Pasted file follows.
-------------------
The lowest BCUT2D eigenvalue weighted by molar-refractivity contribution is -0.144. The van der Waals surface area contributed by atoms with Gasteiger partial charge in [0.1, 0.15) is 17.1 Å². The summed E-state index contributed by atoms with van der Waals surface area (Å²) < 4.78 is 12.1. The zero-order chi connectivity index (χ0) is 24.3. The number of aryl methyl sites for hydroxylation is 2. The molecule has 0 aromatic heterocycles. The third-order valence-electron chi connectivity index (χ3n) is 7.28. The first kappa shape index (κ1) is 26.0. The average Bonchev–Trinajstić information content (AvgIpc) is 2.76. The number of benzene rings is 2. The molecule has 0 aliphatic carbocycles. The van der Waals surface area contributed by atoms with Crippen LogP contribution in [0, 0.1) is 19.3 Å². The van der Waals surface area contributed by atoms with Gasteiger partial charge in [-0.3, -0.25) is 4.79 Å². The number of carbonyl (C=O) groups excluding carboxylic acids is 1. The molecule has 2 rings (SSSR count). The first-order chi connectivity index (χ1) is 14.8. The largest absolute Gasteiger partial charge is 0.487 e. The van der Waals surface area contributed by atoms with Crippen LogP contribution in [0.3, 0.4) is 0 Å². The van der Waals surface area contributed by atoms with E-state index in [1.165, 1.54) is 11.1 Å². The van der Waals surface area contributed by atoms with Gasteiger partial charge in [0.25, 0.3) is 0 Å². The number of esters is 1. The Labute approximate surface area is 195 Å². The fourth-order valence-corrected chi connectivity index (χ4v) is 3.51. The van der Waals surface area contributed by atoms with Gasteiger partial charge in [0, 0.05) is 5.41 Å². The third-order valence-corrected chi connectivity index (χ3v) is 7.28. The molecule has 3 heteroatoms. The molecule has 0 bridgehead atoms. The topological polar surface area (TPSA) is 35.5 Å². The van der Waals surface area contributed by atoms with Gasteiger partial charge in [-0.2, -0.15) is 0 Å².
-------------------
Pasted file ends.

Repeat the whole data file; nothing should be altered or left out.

The lowest BCUT2D eigenvalue weighted by molar-refractivity contribution is -0.144. The van der Waals surface area contributed by atoms with Gasteiger partial charge in [0.1, 0.15) is 17.1 Å². The summed E-state index contributed by atoms with van der Waals surface area (Å²) < 4.78 is 12.1. The zero-order chi connectivity index (χ0) is 24.3. The number of aryl methyl sites for hydroxylation is 2. The molecule has 0 aromatic heterocycles. The third-order valence-electron chi connectivity index (χ3n) is 7.28. The first kappa shape index (κ1) is 26.0. The average Bonchev–Trinajstić information content (AvgIpc) is 2.76. The number of benzene rings is 2. The molecule has 0 aliphatic carbocycles. The van der Waals surface area contributed by atoms with Crippen LogP contribution in [0, 0.1) is 19.3 Å². The van der Waals surface area contributed by atoms with Gasteiger partial charge in [-0.3, -0.25) is 4.79 Å². The number of carbonyl (C=O) groups excluding carboxylic acids is 1. The molecule has 2 rings (SSSR count). The first-order chi connectivity index (χ1) is 14.8. The largest absolute Gasteiger partial charge is 0.487 e. The van der Waals surface area contributed by atoms with Crippen LogP contribution in [0.3, 0.4) is 0 Å². The van der Waals surface area contributed by atoms with E-state index in [1.165, 1.54) is 11.1 Å². The van der Waals surface area contributed by atoms with Gasteiger partial charge in [0.25, 0.3) is 0 Å². The number of esters is 1. The Labute approximate surface area is 195 Å². The fourth-order valence-corrected chi connectivity index (χ4v) is 3.51. The van der Waals surface area contributed by atoms with Gasteiger partial charge in [0, 0.05) is 5.41 Å². The third-order valence-corrected chi connectivity index (χ3v) is 7.28. The molecule has 3 heteroatoms. The molecule has 0 bridgehead atoms. The topological polar surface area (TPSA) is 35.5 Å². The van der Waals surface area contributed by atoms with Gasteiger partial charge in [-0.2, -0.15) is 0 Å².